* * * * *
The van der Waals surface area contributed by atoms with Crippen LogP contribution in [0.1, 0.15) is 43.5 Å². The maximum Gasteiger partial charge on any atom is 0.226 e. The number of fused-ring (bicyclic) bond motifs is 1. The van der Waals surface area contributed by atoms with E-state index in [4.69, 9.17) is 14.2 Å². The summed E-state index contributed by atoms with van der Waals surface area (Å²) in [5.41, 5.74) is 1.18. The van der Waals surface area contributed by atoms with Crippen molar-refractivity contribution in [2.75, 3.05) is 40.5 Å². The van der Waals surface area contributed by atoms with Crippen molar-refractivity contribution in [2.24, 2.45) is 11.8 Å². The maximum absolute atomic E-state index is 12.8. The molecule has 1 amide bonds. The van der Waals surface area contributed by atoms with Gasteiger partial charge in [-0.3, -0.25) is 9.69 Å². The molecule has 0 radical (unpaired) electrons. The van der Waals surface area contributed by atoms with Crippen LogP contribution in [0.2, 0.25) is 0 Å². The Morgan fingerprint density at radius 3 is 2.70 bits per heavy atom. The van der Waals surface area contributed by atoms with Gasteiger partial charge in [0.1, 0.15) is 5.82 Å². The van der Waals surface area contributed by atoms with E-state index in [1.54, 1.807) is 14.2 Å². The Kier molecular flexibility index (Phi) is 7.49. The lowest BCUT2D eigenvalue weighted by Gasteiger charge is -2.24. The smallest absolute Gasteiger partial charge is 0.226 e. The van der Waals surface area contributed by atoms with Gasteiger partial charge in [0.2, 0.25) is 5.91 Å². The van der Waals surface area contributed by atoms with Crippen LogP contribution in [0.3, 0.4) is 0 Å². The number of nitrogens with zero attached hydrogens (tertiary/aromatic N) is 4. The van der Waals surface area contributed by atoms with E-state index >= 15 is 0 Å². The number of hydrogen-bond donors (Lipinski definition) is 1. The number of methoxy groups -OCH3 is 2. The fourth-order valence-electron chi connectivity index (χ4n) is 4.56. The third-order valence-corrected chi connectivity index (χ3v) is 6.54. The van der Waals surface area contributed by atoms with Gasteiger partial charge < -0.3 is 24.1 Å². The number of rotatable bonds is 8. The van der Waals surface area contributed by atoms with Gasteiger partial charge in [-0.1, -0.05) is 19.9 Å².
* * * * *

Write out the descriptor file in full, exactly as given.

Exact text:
The van der Waals surface area contributed by atoms with Crippen LogP contribution in [0.1, 0.15) is 43.5 Å². The maximum Gasteiger partial charge on any atom is 0.226 e. The number of fused-ring (bicyclic) bond motifs is 1. The van der Waals surface area contributed by atoms with E-state index in [4.69, 9.17) is 14.2 Å². The summed E-state index contributed by atoms with van der Waals surface area (Å²) in [5.41, 5.74) is 1.18. The van der Waals surface area contributed by atoms with Crippen molar-refractivity contribution in [2.75, 3.05) is 40.5 Å². The van der Waals surface area contributed by atoms with Crippen molar-refractivity contribution in [2.24, 2.45) is 11.8 Å². The maximum absolute atomic E-state index is 12.8. The molecule has 1 amide bonds. The van der Waals surface area contributed by atoms with Gasteiger partial charge in [-0.3, -0.25) is 9.69 Å². The molecule has 0 radical (unpaired) electrons. The van der Waals surface area contributed by atoms with Crippen LogP contribution in [0.2, 0.25) is 0 Å². The Morgan fingerprint density at radius 3 is 2.70 bits per heavy atom. The van der Waals surface area contributed by atoms with Gasteiger partial charge in [0.1, 0.15) is 5.82 Å². The van der Waals surface area contributed by atoms with E-state index in [1.54, 1.807) is 14.2 Å². The Kier molecular flexibility index (Phi) is 7.49. The lowest BCUT2D eigenvalue weighted by Gasteiger charge is -2.24. The smallest absolute Gasteiger partial charge is 0.226 e. The van der Waals surface area contributed by atoms with Gasteiger partial charge in [0.2, 0.25) is 5.91 Å². The van der Waals surface area contributed by atoms with Crippen LogP contribution in [0.3, 0.4) is 0 Å². The number of nitrogens with zero attached hydrogens (tertiary/aromatic N) is 4. The van der Waals surface area contributed by atoms with E-state index >= 15 is 0 Å². The number of hydrogen-bond donors (Lipinski definition) is 1. The number of methoxy groups -OCH3 is 2. The fourth-order valence-electron chi connectivity index (χ4n) is 4.56. The third-order valence-corrected chi connectivity index (χ3v) is 6.54. The van der Waals surface area contributed by atoms with Gasteiger partial charge < -0.3 is 24.1 Å². The number of rotatable bonds is 8. The van der Waals surface area contributed by atoms with Gasteiger partial charge in [-0.1, -0.05) is 19.9 Å².